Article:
Advertising

Some people have been in situations or circumstances that they really don’t want to be in, for years. Decades even. This is because they associate more discomfort / pain with getting out of their current reality, than staying in it. So they stay. Miserable and scared.

Some Personal Development Junkies are masters of this. Just one more workshop, one more conversation, one more mentoring session, one more self-help book and just one more day and then I’ll do it. Okay, maybe two more days. Sadly, they don’t understand that what they really need is not more time, books, workshops or more motivational fluff, what they really need is some balls. Excuse my honesty but some people are highly educated, very capable, extremely talented and gutless. I’ve met many of them. Give me someone with less talent, less opportunities, more adversity and some genuine courage, and I’ll show you how to get some real results.

I know this is not a message that’s often taught in personal development circles but I believe that’s a big mistake. I believe it should be shouted from the roof tops. We like to gravitate towards the feel-good (but mostly useless and disempowering) psycho-babble crap. It makes us feel warm and fuzzy for ten minutes but results in no long term positive change. Of course I believe there is a time for listening, for handing holding, for back rubbing, for hugging and for loving support and encouragement. The problem is, some people have had all of that for years and they’re STILL in the same place and still doing the same destructive things. Sometimes more therapy ain’t the answer. I know that’s not a popular thing to say but it’s true. There’s a time when some people need to suck it up, to stop looking for pity, to stop being a victim and start taking control of their own life. Simple.

Courage

Prison Door

So often we are taught that creating our best life is about talent, opportunities, planning, goal setting, vision, passion, discipline and a bunch of other stuff. And to an extent it is; it’s about all of those things. But there’s one non-negotiable ingredient that doesn’t get the attention it should; courage. Our ability to do what we need to do, despite the fear. If we have all of the ingredients but no courage, we’ll never get there. Wherever there is for us.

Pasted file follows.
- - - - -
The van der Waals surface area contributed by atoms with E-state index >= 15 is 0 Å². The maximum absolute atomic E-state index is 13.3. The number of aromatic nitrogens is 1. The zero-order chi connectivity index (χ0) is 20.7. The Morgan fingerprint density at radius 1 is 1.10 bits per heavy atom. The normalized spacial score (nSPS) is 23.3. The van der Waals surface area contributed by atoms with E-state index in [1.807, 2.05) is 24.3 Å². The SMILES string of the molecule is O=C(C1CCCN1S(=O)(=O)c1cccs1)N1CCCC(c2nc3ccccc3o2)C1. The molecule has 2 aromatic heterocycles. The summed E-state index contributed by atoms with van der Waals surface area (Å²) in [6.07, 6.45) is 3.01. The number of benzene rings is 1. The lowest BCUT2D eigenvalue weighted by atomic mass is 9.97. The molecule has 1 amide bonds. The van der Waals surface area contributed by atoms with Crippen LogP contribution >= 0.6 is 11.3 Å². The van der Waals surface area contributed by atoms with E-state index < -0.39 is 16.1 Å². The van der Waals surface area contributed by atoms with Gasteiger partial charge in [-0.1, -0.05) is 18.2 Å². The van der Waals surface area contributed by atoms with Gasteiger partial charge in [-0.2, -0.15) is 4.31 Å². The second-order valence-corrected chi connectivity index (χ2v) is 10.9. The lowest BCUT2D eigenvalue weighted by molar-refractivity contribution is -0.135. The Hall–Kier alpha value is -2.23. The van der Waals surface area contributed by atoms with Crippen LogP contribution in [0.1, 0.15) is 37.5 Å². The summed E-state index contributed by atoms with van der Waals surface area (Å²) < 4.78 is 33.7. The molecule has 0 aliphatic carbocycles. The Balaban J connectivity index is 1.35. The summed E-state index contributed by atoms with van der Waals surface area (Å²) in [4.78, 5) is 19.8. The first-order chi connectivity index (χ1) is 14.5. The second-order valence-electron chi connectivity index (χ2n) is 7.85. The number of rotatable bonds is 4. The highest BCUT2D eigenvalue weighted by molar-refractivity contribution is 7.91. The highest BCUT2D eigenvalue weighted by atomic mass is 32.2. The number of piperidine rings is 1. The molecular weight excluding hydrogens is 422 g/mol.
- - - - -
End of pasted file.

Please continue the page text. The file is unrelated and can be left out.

Advertising

Fear and all it’s implications in the lives of us mere mortals is something which has fascinated me for years. I have watched it ruin many friendships, careers, businesses, marriages and lives. I have seen it destroy individuals. Like most emotions, on some level, we create it. It’s very personal and individual. It’s a personal response to, or interpretation of, an event, situation or circumstance.

I’ve also watched many people stare-down and overcome their fears and enjoy a life of happiness, joy and exhilaration that only comes with true freedom. I’ve seen brave people turn their lives around after years of frustration and sadness. And I’ve seen ordinary people do incredible things because they chose to walk out of that prison cell. Once and for all.

Remember…

On the other side of fear is freedom.

Enjoy your liberty my friend.
You deserve it and you’re worth it.

More by this author

Craig Harper

Leading presenter, writer and educator in the areas of high-performance, self-management, personal transformation and more

Do You Make These 10 Common Mistakes Before Weighing Yourself? If your Childhood Sucked – It’s Time to Stop Blaming Your Parents! Exploring Relationships with the Single Weirdo Education Should be More than Academic Basics How to Stop Being an Over-Thinker

Trending in Lifestyle

1 The Best Way to Create a Vision for the Life You Want 2 Becoming Self-Taught (The How-To Guide) 3 5 Steps To Move Out Of Stagnancy In Life 4 How Many Hours of Sleep Do I Need? (What the Science Says) 5 How to Learn Yoga (The Beginner’s Guide)

Read Next

Advertising
Advertising
Advertising

Last Updated on January 21, 2020

The Best Way to Create a Vision for the Life You Want

The Best Way to Create a Vision for the Life You Want

Creating a vision for your life might seem like a frivolous, fantastical waste of time, but it’s not: creating a compelling vision of the life you want is actually one of the most effective strategies for achieving the life of your dreams. Perhaps the best way to look at the concept of a life vision is as a compass to help guide you to take the best actions and make the right choices that help propel you toward your best life.

your vision of where or who you want to be is the greatest asset you have

    Why You Need a Vision

    Experts and life success stories support the idea that with a vision in mind, you are more likely to succeed far beyond what you could otherwise achieve without a clear vision. Think of crafting your life vision as mapping a path to your personal and professional dreams. Life satisfaction and personal happiness are within reach. The harsh reality is that if you don’t develop your own vision, you’ll allow other people and circumstances to direct the course of your life.

    Advertising

    How to Create Your Life Vision

    Don’t expect a clear and well-defined vision overnight—envisioning your life and determining the course you will follow requires time, and reflection. You need to cultivate vision and perspective, and you also need to apply logic and planning for the practical application of your vision. Your best vision blossoms from your dreams, hopes, and aspirations. It will resonate with your values and ideals, and will generate energy and enthusiasm to help strengthen your commitment to explore the possibilities of your life.